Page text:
Do we not feel ashamed when we even go as far as defending the oppression, incompetence and looting — which is causing our own suffering — simply because it is at the hands of those leaders we support, whom we end up shielding and making excuses for?
How long will it take us to wake up to this truth?
Instead of fighting among ourselves — a typical divide and conquer tactic — we need to finally awaken to the brutal fact that…politicians are never for us, but only care for themselves.
We are merely a necessary tool in the attainment of their self-serving goals, through our voting for them during elections.
That is why they come to us — usually only at election time — with all their empty promises, as well as their fake love and concern for us.
Yet, we keep falling for this trick, time again!
When will we learn?
Will it take one, two or three generations from now for Zimbabweans to finally stand up for our rights — be it at national or local level?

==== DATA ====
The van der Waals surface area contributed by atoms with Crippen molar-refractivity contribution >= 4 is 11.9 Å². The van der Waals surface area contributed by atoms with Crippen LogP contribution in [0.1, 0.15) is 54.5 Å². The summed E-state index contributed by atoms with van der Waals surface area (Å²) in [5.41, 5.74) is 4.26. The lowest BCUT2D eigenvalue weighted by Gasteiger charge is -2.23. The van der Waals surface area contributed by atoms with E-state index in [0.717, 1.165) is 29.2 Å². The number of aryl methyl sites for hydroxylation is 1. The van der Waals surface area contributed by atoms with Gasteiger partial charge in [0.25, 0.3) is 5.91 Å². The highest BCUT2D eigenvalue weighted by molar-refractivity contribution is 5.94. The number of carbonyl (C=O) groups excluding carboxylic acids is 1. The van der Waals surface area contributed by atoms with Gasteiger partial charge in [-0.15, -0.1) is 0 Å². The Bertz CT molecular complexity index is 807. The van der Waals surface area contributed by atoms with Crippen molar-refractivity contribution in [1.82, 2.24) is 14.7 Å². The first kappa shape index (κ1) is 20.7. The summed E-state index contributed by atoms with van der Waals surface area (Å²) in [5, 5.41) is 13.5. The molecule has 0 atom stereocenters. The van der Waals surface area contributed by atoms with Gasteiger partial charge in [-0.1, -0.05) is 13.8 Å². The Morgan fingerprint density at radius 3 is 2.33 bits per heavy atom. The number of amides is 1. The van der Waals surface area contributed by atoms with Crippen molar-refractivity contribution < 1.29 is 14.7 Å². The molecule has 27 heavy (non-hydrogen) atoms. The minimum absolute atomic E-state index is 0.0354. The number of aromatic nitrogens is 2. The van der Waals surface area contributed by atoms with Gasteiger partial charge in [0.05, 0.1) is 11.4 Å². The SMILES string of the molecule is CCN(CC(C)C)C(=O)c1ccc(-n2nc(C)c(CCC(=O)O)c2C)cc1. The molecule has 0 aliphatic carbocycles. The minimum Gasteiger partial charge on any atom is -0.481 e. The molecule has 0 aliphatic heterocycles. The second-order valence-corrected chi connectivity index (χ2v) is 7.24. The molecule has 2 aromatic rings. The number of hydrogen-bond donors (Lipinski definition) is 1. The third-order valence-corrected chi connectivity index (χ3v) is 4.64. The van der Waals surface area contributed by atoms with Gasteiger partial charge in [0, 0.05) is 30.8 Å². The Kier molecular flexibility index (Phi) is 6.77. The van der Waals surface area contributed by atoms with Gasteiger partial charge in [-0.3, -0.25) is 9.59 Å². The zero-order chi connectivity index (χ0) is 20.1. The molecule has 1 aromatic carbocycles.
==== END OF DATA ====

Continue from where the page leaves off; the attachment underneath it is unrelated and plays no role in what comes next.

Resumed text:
The only reason we are not making any progress in demanding justice from our leaders — thereby, sinking deeper into the abyss of poverty and suffering — is our disunity, and permitting politicians to divide us.
I strongly believe that had we stood together as one nation — all these challenges and crises we cry about each and everyday, would have long been a thing of the past.
However, sad as it may be for me to admit — our supposed misfortunes will be not leaving us anytime soon.
Instead, for as long as we continue this way — we, our children, and their children will always be moaning over how life in Zimbabwe is so unbearable.
Tendai Ruben Mbofana is a social justice advocate, writer, researcher, and social commentator. Please feel free to contact him on WhatsApp or Call: +263715667700 | +263782283975, or Calls Only: +263788897936, or email: firstname.lastname@example.org